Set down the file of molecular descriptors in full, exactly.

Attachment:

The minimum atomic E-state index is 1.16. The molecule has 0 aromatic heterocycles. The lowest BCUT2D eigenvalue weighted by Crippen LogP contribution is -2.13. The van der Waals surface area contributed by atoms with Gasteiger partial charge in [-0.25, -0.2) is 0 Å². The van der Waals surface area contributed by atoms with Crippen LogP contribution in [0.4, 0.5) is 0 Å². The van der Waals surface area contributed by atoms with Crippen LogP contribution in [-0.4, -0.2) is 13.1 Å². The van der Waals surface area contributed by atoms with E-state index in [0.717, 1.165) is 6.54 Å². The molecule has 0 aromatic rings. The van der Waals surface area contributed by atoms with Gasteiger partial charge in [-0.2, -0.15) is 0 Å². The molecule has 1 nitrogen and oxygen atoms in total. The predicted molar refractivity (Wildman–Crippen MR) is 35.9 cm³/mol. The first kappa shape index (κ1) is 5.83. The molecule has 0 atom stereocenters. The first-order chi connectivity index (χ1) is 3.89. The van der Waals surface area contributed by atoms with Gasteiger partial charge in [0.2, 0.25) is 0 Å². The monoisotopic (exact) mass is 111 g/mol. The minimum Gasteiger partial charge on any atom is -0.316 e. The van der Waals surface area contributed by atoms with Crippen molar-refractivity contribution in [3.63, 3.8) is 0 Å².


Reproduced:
The minimum atomic E-state index is 1.16. The molecule has 0 aromatic heterocycles. The lowest BCUT2D eigenvalue weighted by Crippen LogP contribution is -2.13. The van der Waals surface area contributed by atoms with Gasteiger partial charge in [-0.25, -0.2) is 0 Å². The van der Waals surface area contributed by atoms with Crippen LogP contribution in [0.4, 0.5) is 0 Å². The van der Waals surface area contributed by atoms with Crippen LogP contribution in [-0.4, -0.2) is 13.1 Å². The van der Waals surface area contributed by atoms with E-state index in [0.717, 1.165) is 6.54 Å². The molecule has 0 aromatic rings. The van der Waals surface area contributed by atoms with Gasteiger partial charge in [-0.2, -0.15) is 0 Å². The molecule has 1 nitrogen and oxygen atoms in total. The predicted molar refractivity (Wildman–Crippen MR) is 35.9 cm³/mol. The first kappa shape index (κ1) is 5.83. The molecule has 0 atom stereocenters. The first-order chi connectivity index (χ1) is 3.89. The van der Waals surface area contributed by atoms with Gasteiger partial charge in [0.2, 0.25) is 0 Å². The monoisotopic (exact) mass is 111 g/mol. The minimum Gasteiger partial charge on any atom is -0.316 e. The van der Waals surface area contributed by atoms with Crippen molar-refractivity contribution in [3.63, 3.8) is 0 Å².